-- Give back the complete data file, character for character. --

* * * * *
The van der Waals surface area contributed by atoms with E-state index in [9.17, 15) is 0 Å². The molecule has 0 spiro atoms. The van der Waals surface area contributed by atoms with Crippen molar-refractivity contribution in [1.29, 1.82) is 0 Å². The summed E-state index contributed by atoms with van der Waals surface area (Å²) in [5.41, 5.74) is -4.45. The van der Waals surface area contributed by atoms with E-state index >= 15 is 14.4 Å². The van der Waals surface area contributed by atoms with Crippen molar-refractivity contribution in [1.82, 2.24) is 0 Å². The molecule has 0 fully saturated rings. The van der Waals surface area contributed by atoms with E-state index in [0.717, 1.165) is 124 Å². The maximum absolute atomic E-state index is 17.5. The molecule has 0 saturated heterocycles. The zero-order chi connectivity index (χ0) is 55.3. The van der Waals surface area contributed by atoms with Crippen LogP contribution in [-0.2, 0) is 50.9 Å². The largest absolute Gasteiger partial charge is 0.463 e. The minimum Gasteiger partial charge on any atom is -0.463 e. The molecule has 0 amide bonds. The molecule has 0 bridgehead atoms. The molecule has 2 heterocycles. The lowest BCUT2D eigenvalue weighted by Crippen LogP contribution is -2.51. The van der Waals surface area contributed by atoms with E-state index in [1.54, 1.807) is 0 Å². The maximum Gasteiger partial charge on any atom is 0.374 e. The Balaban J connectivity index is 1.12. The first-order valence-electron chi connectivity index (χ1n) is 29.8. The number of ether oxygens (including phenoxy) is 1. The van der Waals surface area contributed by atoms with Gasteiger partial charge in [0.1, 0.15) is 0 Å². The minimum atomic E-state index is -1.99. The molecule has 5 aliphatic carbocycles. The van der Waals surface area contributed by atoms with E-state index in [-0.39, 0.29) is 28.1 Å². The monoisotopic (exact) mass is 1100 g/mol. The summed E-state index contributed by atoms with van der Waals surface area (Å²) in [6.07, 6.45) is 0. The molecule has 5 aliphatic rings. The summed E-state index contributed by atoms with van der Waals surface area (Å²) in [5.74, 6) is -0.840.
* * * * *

The van der Waals surface area contributed by atoms with E-state index in [9.17, 15) is 0 Å². The molecule has 0 spiro atoms. The van der Waals surface area contributed by atoms with Crippen molar-refractivity contribution in [1.29, 1.82) is 0 Å². The summed E-state index contributed by atoms with van der Waals surface area (Å²) in [5.41, 5.74) is -4.45. The van der Waals surface area contributed by atoms with E-state index >= 15 is 14.4 Å². The van der Waals surface area contributed by atoms with Crippen molar-refractivity contribution in [1.82, 2.24) is 0 Å². The molecule has 0 fully saturated rings. The van der Waals surface area contributed by atoms with E-state index in [0.717, 1.165) is 124 Å². The maximum absolute atomic E-state index is 17.5. The molecule has 0 saturated heterocycles. The zero-order chi connectivity index (χ0) is 55.3. The van der Waals surface area contributed by atoms with Crippen LogP contribution in [-0.2, 0) is 50.9 Å². The largest absolute Gasteiger partial charge is 0.463 e. The minimum Gasteiger partial charge on any atom is -0.463 e. The molecule has 0 amide bonds. The molecule has 0 bridgehead atoms. The molecule has 2 heterocycles. The lowest BCUT2D eigenvalue weighted by Crippen LogP contribution is -2.51. The van der Waals surface area contributed by atoms with E-state index in [1.54, 1.807) is 0 Å². The maximum Gasteiger partial charge on any atom is 0.374 e. The Balaban J connectivity index is 1.12. The first-order valence-electron chi connectivity index (χ1n) is 29.8. The number of ether oxygens (including phenoxy) is 1. The van der Waals surface area contributed by atoms with Gasteiger partial charge in [0.1, 0.15) is 0 Å². The minimum atomic E-state index is -1.99. The molecule has 5 aliphatic carbocycles. The van der Waals surface area contributed by atoms with E-state index in [-0.39, 0.29) is 28.1 Å². The monoisotopic (exact) mass is 1100 g/mol. The summed E-state index contributed by atoms with van der Waals surface area (Å²) in [6.07, 6.45) is 0. The molecule has 5 aliphatic rings. The summed E-state index contributed by atoms with van der Waals surface area (Å²) in [5.74, 6) is -0.840.